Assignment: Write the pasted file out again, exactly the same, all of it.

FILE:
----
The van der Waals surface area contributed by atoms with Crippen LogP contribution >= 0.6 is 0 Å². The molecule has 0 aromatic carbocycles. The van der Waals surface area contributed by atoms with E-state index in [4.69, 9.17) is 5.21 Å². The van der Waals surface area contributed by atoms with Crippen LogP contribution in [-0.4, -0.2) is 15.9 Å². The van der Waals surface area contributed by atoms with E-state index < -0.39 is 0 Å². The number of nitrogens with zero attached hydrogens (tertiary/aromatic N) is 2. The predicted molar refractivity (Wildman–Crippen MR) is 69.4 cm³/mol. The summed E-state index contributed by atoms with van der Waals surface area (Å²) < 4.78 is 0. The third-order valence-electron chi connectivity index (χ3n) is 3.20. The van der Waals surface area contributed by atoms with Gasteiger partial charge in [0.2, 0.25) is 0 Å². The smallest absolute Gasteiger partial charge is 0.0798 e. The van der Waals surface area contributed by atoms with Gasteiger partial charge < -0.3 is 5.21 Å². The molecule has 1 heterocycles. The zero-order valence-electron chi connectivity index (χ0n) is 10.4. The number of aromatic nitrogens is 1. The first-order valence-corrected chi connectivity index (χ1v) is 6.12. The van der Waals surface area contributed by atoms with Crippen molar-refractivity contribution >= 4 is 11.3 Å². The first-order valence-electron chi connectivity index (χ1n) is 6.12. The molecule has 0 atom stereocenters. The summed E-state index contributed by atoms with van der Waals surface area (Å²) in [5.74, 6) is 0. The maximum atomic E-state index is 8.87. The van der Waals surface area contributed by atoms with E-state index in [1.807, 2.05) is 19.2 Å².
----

The van der Waals surface area contributed by atoms with Crippen LogP contribution >= 0.6 is 0 Å². The molecule has 0 aromatic carbocycles. The van der Waals surface area contributed by atoms with E-state index in [4.69, 9.17) is 5.21 Å². The van der Waals surface area contributed by atoms with Crippen LogP contribution in [-0.4, -0.2) is 15.9 Å². The van der Waals surface area contributed by atoms with E-state index < -0.39 is 0 Å². The number of nitrogens with zero attached hydrogens (tertiary/aromatic N) is 2. The predicted molar refractivity (Wildman–Crippen MR) is 69.4 cm³/mol. The summed E-state index contributed by atoms with van der Waals surface area (Å²) < 4.78 is 0. The third-order valence-electron chi connectivity index (χ3n) is 3.20. The van der Waals surface area contributed by atoms with Gasteiger partial charge in [0.2, 0.25) is 0 Å². The smallest absolute Gasteiger partial charge is 0.0798 e. The van der Waals surface area contributed by atoms with Gasteiger partial charge < -0.3 is 5.21 Å². The molecule has 1 heterocycles. The zero-order valence-electron chi connectivity index (χ0n) is 10.4. The number of aromatic nitrogens is 1. The first-order valence-corrected chi connectivity index (χ1v) is 6.12. The van der Waals surface area contributed by atoms with Crippen molar-refractivity contribution >= 4 is 11.3 Å². The first-order valence-electron chi connectivity index (χ1n) is 6.12. The molecule has 0 atom stereocenters. The summed E-state index contributed by atoms with van der Waals surface area (Å²) in [5.74, 6) is 0. The maximum atomic E-state index is 8.87. The van der Waals surface area contributed by atoms with E-state index in [1.807, 2.05) is 19.2 Å².